Presentation is loading. Please wait.

Presentation is loading. Please wait.

Introduction to Physiology

Similar presentations

Presentation on theme: "Introduction to Physiology"— Presentation transcript:

1 Introduction to Physiology

2 Physiology Science of body functions Teleological vs Mechanistic views
Teleological – the why, explains purpose of a physiological process Mechanistic – the how, explained in terms of cause and effect of physiological process Example: shivering Teleological - shivering elevates a low body temperature Mechanistic - when body temperature drops below normal, a reflex pathway causes involuntary oscillating skeletal muscle contractions which produce heat

3 Levels of Organization
Chemical Cellular Tissue Organs System Level Organismic Level

4 Levels of Structural Organization
Chemical Level - atomic and molecular level Cellular level - smallest living unit of the body Tissue level Group of cells and the materials surrounding them that work together on one task 4 basic tissue types: epithelium, muscle, connective tissue, and nerve

5 Levels of Structural Organization
Organ level - consists of two or more types of primary tissues that function together to perform a particular function or functions Example: Stomach Inside of stomach lined with epithelial tissue Wall of stomach contains smooth muscle Nervous tissue in stomach controls muscle contraction and gland secretion Connective tissue binds all the above tissues together System - collection of related organs with a common function, sometimes an organ is part of more than one system Organismic level - one living individual

6 Body Systems Groups of organs that perform related functions and interact to accomplish a common activity essential to survival of the whole body Do not act in isolation from one another Human body has 11 systems

7 Body Systems

8 Body Systems


10 Homeostasis Defined as maintenance of a relatively stable internal environment Does not mean that composition, temperature, and other characteristics are absolutely unchanging Homeostasis is essential for survival and function of all cells Each cell contributes to maintenance of a relatively stable internal environment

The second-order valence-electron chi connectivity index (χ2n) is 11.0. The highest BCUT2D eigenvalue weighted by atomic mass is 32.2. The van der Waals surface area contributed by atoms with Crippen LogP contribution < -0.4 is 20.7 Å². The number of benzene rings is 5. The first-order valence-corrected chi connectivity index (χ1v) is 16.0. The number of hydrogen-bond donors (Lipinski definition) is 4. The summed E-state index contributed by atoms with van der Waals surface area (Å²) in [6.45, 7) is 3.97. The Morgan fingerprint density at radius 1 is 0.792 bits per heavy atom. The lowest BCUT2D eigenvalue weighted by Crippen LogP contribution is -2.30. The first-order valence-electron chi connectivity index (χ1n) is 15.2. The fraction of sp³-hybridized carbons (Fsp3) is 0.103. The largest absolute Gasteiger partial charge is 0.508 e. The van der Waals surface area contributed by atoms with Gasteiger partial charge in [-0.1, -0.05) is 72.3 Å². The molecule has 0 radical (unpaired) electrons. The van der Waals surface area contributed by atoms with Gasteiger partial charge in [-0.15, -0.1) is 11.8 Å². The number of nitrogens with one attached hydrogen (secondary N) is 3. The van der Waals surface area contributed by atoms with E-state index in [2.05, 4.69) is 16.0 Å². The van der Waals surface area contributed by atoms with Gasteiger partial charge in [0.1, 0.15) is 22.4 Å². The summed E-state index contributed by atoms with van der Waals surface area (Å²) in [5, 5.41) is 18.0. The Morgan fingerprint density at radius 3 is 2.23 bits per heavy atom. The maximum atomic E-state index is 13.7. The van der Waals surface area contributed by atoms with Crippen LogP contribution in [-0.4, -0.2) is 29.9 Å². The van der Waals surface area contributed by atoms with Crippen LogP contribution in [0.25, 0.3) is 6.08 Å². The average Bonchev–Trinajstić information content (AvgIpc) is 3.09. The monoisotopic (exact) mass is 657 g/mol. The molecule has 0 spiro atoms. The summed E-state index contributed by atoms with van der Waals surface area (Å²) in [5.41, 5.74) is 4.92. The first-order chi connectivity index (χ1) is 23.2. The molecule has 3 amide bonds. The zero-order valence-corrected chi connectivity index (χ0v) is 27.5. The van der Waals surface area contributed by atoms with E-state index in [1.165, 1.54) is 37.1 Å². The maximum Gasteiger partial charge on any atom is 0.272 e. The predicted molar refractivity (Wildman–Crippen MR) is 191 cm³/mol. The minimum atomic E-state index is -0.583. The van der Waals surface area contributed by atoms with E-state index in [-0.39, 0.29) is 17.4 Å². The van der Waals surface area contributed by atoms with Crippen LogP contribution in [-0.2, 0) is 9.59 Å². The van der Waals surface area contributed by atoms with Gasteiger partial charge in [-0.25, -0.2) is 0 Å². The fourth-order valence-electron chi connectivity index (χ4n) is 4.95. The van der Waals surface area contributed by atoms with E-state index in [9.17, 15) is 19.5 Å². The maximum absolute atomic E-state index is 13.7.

11 Basic Cell Functions Sensing and responding to changes in surrounding environment Control exchange of materials between cell and its surrounding environment Obtain nutrients and oxygen from surrounding environment Eliminate carbon dioxide and other wastes to surrounding environment Perform chemical reactions that provide energy for the cell Synthesize needed cellular components

12 Homeostasis Body cells are in contained in watery internal environment through which life-sustaining exchanges are made Extracellular fluid (ECF) - Fluid environment in which the cells live (fluid outside the cells) Two components: Plasma Interstitial fluid Intracellular fluid (ICF) - Fluid contained within all body cells

13 Homeostasis

14 Balancing the Internal and External Environment
Cells, the fundamental units of life, exchange nutrients and wastes with their surroundings: The intracellular fluid is “conditioned by”… the interstitial fluid, which is “conditioned by” … the plasma, which is “conditioned by” … the organ systems it passes through. ICF ISF plasma organs external environment internal environment

15 Homeostasis Homeostasis involves dynamic mechanisms that detect and respond to deviations in physiological variables from their “set point” values by initiating effector responses that restore the variables to the optimal physiological range. Two systems that maintain homeostasis are: Nervous system & Endocrine system